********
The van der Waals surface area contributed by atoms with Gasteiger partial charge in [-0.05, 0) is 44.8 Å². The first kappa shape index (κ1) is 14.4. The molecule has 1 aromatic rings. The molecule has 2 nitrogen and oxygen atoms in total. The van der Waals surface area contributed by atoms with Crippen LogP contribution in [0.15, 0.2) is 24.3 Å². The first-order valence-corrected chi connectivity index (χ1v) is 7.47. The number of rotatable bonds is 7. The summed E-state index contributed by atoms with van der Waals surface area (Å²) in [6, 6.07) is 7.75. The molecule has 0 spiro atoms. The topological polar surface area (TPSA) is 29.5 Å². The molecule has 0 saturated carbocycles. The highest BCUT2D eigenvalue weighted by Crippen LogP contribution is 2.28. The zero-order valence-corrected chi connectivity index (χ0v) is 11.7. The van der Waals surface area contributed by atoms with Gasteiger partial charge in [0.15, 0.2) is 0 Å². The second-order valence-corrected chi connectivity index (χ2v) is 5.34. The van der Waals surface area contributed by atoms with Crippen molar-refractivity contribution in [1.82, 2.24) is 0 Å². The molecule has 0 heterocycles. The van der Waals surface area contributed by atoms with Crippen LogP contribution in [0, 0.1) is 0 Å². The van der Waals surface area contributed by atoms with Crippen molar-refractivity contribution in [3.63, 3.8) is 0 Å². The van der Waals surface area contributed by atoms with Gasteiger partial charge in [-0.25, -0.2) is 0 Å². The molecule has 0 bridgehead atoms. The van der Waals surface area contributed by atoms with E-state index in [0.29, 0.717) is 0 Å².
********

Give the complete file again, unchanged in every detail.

The van der Waals surface area contributed by atoms with Gasteiger partial charge in [-0.05, 0) is 44.8 Å². The first kappa shape index (κ1) is 14.4. The molecule has 1 aromatic rings. The molecule has 2 nitrogen and oxygen atoms in total. The van der Waals surface area contributed by atoms with Crippen LogP contribution in [0.15, 0.2) is 24.3 Å². The first-order valence-corrected chi connectivity index (χ1v) is 7.47. The number of rotatable bonds is 7. The summed E-state index contributed by atoms with van der Waals surface area (Å²) in [6, 6.07) is 7.75. The molecule has 0 spiro atoms. The topological polar surface area (TPSA) is 29.5 Å². The molecule has 0 saturated carbocycles. The highest BCUT2D eigenvalue weighted by Crippen LogP contribution is 2.28. The zero-order valence-corrected chi connectivity index (χ0v) is 11.7. The van der Waals surface area contributed by atoms with Gasteiger partial charge in [0.15, 0.2) is 0 Å². The second-order valence-corrected chi connectivity index (χ2v) is 5.34. The van der Waals surface area contributed by atoms with Crippen molar-refractivity contribution in [1.82, 2.24) is 0 Å². The molecule has 0 heterocycles. The van der Waals surface area contributed by atoms with Crippen LogP contribution in [0, 0.1) is 0 Å². The van der Waals surface area contributed by atoms with Crippen molar-refractivity contribution in [3.63, 3.8) is 0 Å². The van der Waals surface area contributed by atoms with Gasteiger partial charge in [-0.25, -0.2) is 0 Å². The molecule has 0 bridgehead atoms. The van der Waals surface area contributed by atoms with E-state index in [0.29, 0.717) is 0 Å².